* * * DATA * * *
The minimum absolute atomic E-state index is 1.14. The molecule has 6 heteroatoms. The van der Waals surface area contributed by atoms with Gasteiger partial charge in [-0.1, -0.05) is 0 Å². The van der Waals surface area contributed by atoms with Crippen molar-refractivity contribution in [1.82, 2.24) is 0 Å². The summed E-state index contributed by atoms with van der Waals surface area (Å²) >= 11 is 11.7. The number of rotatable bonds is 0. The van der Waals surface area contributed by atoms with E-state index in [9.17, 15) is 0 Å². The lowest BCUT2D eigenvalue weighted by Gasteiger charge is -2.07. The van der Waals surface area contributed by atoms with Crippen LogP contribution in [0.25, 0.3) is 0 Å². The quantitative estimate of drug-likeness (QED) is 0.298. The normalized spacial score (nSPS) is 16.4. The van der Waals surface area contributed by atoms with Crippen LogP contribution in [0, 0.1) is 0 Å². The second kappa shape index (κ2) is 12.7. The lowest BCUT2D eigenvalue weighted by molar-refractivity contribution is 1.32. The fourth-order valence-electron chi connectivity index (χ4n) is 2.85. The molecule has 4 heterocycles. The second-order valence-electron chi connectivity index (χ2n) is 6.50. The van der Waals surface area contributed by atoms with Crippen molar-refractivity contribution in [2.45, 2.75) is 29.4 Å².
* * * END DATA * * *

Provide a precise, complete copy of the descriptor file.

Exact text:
The minimum absolute atomic E-state index is 1.14. The molecule has 6 heteroatoms. The van der Waals surface area contributed by atoms with Gasteiger partial charge in [-0.1, -0.05) is 0 Å². The van der Waals surface area contributed by atoms with Crippen molar-refractivity contribution in [1.82, 2.24) is 0 Å². The summed E-state index contributed by atoms with van der Waals surface area (Å²) >= 11 is 11.7. The number of rotatable bonds is 0. The van der Waals surface area contributed by atoms with E-state index in [9.17, 15) is 0 Å². The lowest BCUT2D eigenvalue weighted by Gasteiger charge is -2.07. The van der Waals surface area contributed by atoms with Crippen LogP contribution in [0.25, 0.3) is 0 Å². The quantitative estimate of drug-likeness (QED) is 0.298. The normalized spacial score (nSPS) is 16.4. The van der Waals surface area contributed by atoms with Crippen LogP contribution in [0, 0.1) is 0 Å². The second kappa shape index (κ2) is 12.7. The lowest BCUT2D eigenvalue weighted by molar-refractivity contribution is 1.32. The fourth-order valence-electron chi connectivity index (χ4n) is 2.85. The molecule has 4 heterocycles. The second-order valence-electron chi connectivity index (χ2n) is 6.50. The van der Waals surface area contributed by atoms with Crippen molar-refractivity contribution in [2.45, 2.75) is 29.4 Å².